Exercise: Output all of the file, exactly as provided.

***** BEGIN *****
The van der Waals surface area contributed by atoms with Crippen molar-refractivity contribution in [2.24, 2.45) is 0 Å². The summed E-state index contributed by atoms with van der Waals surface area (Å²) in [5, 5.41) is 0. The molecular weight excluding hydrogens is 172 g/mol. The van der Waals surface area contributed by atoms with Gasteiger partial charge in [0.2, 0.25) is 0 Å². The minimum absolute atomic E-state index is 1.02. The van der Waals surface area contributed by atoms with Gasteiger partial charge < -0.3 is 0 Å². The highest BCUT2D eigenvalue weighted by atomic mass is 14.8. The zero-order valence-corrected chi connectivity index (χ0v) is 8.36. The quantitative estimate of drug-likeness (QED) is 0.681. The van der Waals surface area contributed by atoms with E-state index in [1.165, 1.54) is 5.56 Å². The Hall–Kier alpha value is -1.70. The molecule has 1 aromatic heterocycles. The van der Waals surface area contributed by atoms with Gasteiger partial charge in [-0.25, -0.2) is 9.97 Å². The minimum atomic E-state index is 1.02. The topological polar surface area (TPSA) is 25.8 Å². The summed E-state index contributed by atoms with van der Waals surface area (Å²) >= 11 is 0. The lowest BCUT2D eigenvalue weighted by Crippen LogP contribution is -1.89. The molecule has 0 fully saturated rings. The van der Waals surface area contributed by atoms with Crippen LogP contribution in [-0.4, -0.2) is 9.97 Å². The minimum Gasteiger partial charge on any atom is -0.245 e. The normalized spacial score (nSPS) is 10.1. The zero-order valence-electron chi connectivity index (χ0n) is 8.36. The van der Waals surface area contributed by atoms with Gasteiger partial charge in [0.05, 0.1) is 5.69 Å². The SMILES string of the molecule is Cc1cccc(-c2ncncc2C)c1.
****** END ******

The van der Waals surface area contributed by atoms with Crippen molar-refractivity contribution in [2.24, 2.45) is 0 Å². The summed E-state index contributed by atoms with van der Waals surface area (Å²) in [5, 5.41) is 0. The molecular weight excluding hydrogens is 172 g/mol. The van der Waals surface area contributed by atoms with Gasteiger partial charge in [0.2, 0.25) is 0 Å². The minimum absolute atomic E-state index is 1.02. The van der Waals surface area contributed by atoms with Gasteiger partial charge < -0.3 is 0 Å². The highest BCUT2D eigenvalue weighted by atomic mass is 14.8. The zero-order valence-corrected chi connectivity index (χ0v) is 8.36. The quantitative estimate of drug-likeness (QED) is 0.681. The van der Waals surface area contributed by atoms with E-state index in [1.165, 1.54) is 5.56 Å². The Hall–Kier alpha value is -1.70. The molecule has 1 aromatic heterocycles. The van der Waals surface area contributed by atoms with Gasteiger partial charge in [-0.25, -0.2) is 9.97 Å². The minimum atomic E-state index is 1.02. The topological polar surface area (TPSA) is 25.8 Å². The summed E-state index contributed by atoms with van der Waals surface area (Å²) >= 11 is 0. The lowest BCUT2D eigenvalue weighted by Crippen LogP contribution is -1.89. The molecule has 0 fully saturated rings. The van der Waals surface area contributed by atoms with Crippen LogP contribution in [-0.4, -0.2) is 9.97 Å². The minimum Gasteiger partial charge on any atom is -0.245 e. The normalized spacial score (nSPS) is 10.1. The zero-order valence-electron chi connectivity index (χ0n) is 8.36. The van der Waals surface area contributed by atoms with Gasteiger partial charge in [0.05, 0.1) is 5.69 Å². The SMILES string of the molecule is Cc1cccc(-c2ncncc2C)c1.